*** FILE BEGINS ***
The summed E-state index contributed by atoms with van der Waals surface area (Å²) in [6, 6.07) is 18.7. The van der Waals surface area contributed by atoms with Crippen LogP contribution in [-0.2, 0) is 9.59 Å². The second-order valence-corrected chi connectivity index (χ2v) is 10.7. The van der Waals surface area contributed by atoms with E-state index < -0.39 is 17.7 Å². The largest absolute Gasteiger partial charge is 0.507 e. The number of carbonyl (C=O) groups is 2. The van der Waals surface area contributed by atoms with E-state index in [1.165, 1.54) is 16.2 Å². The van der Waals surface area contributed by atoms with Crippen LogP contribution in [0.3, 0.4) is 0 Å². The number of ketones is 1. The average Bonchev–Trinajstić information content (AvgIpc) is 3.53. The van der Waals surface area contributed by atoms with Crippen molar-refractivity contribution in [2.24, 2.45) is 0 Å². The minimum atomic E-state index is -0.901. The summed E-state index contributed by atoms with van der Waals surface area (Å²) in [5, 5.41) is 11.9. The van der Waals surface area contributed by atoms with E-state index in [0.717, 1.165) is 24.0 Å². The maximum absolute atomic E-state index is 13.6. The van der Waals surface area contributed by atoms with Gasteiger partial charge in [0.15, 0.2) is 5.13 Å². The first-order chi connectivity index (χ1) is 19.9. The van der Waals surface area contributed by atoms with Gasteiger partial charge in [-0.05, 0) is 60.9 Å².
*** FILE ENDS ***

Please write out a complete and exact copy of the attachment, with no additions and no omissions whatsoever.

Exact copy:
The summed E-state index contributed by atoms with van der Waals surface area (Å²) in [6, 6.07) is 18.7. The van der Waals surface area contributed by atoms with Crippen LogP contribution in [-0.2, 0) is 9.59 Å². The second-order valence-corrected chi connectivity index (χ2v) is 10.7. The van der Waals surface area contributed by atoms with E-state index < -0.39 is 17.7 Å². The largest absolute Gasteiger partial charge is 0.507 e. The number of carbonyl (C=O) groups is 2. The van der Waals surface area contributed by atoms with E-state index in [1.165, 1.54) is 16.2 Å². The van der Waals surface area contributed by atoms with Crippen LogP contribution in [0.3, 0.4) is 0 Å². The number of ketones is 1. The average Bonchev–Trinajstić information content (AvgIpc) is 3.53. The van der Waals surface area contributed by atoms with Crippen molar-refractivity contribution in [2.24, 2.45) is 0 Å². The minimum atomic E-state index is -0.901. The summed E-state index contributed by atoms with van der Waals surface area (Å²) in [5, 5.41) is 11.9. The van der Waals surface area contributed by atoms with E-state index in [0.717, 1.165) is 24.0 Å². The maximum absolute atomic E-state index is 13.6. The van der Waals surface area contributed by atoms with Gasteiger partial charge in [0.15, 0.2) is 5.13 Å². The first-order chi connectivity index (χ1) is 19.9. The van der Waals surface area contributed by atoms with Gasteiger partial charge in [-0.05, 0) is 60.9 Å².